We resisted the temptation to ask for his autograph.  :)

We spent the next morning hiking to the top of Laber, one of the high peaks around Oberammergau.  It was a great hike, until we came upon a herd of grazing cows.  Our long held belief in the passivity of these creatures was turned over by an aggressive bovine who decided he didn't want us to walk across his pasture.  This near-death experience had a happy ending, because Paul turned tail and ran from the oncoming beast and we chose to circumvent the field rather than cross it. Our hearts were wildly pounding for awhile after that, and not from the exertion required by the climb.  The view from the top was well worth the risks taken.  We poked around this makes-you-not-want-to-leave town, but we resisted the pull and continued on to Stuttgart, stopping briefly in Ulm en route to buy some lebkuchen at the Weiss factory.  I bought as though everyone I know loves this German gingerbread, only to be reminded that I'm alone in our family with a desire for this confection.  Oh well, I got great deals.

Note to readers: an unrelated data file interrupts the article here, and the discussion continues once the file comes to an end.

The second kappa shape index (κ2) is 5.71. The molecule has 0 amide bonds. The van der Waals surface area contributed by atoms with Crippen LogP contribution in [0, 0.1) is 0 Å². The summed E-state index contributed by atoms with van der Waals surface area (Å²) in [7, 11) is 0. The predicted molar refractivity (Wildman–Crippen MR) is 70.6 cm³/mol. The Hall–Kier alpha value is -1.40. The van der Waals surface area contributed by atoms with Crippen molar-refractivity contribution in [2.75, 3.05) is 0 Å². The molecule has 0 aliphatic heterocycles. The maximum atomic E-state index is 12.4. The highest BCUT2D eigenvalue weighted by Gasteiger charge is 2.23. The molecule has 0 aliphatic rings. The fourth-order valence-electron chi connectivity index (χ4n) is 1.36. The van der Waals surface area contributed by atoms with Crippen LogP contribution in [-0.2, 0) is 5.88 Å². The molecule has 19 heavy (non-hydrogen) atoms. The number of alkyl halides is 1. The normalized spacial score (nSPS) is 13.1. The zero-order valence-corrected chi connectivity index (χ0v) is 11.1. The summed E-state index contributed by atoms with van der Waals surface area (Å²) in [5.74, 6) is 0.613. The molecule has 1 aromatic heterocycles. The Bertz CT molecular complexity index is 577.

Approaching the top of Laber, we conquered yet another peak.  :)

Our dear friend Gertrud and her sweet dog, Kuti, warmly welcomed us to Stuttgart with a yummy dinner and great conversation.  We've been friends with Gertrud since she volunteered at Campus by the Sea with her friend Elfriede in 1988.  We're always happy to reconnect with her; she's a wonderful friend.

Gertrud served us a delicious dinner and opened her home to us again.

Gertrud planned a full Saturday, which started with a hike in the Schwaibese Albs in Bartoloma and continued with a tour of the Steiff factory.  Steiff makes very high-end specialized stuffed animals and we had a great time touring the factory and posing with some of their larger products.  Very fun.  On to a beautiful monastery which is home to a spectacular cathedral, and then to a castle which set in view of our outdoor dinner.  We were joined at the Steiff factory by Elfriede and Uwe and the five of us had a grand time together.